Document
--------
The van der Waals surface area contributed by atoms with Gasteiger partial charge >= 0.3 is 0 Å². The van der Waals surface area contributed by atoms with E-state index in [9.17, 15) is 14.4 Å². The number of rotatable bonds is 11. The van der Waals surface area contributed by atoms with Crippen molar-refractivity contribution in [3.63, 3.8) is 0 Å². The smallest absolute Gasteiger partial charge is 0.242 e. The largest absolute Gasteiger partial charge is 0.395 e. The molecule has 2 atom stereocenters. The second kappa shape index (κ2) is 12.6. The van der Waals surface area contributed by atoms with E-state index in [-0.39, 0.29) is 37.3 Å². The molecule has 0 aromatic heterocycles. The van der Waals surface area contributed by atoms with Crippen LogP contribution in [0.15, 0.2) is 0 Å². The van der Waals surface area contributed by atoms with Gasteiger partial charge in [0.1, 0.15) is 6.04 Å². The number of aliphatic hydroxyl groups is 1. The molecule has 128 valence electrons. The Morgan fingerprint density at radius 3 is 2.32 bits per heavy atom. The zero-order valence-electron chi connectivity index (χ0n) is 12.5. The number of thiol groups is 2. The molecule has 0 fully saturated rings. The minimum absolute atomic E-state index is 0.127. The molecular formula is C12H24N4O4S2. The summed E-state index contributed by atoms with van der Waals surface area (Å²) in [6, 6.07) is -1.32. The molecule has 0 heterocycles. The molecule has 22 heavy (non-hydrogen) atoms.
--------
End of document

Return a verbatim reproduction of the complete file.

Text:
The van der Waals surface area contributed by atoms with Gasteiger partial charge >= 0.3 is 0 Å². The van der Waals surface area contributed by atoms with E-state index in [9.17, 15) is 14.4 Å². The number of rotatable bonds is 11. The van der Waals surface area contributed by atoms with Crippen molar-refractivity contribution in [3.63, 3.8) is 0 Å². The smallest absolute Gasteiger partial charge is 0.242 e. The largest absolute Gasteiger partial charge is 0.395 e. The molecule has 2 atom stereocenters. The second kappa shape index (κ2) is 12.6. The van der Waals surface area contributed by atoms with E-state index in [-0.39, 0.29) is 37.3 Å². The molecule has 0 aromatic heterocycles. The van der Waals surface area contributed by atoms with Crippen LogP contribution in [0.15, 0.2) is 0 Å². The van der Waals surface area contributed by atoms with Gasteiger partial charge in [0.1, 0.15) is 6.04 Å². The number of aliphatic hydroxyl groups is 1. The molecule has 128 valence electrons. The Morgan fingerprint density at radius 3 is 2.32 bits per heavy atom. The zero-order valence-electron chi connectivity index (χ0n) is 12.5. The number of thiol groups is 2. The molecule has 0 fully saturated rings. The minimum absolute atomic E-state index is 0.127. The molecular formula is C12H24N4O4S2. The summed E-state index contributed by atoms with van der Waals surface area (Å²) in [6, 6.07) is -1.32. The molecule has 0 heterocycles. The molecule has 22 heavy (non-hydrogen) atoms.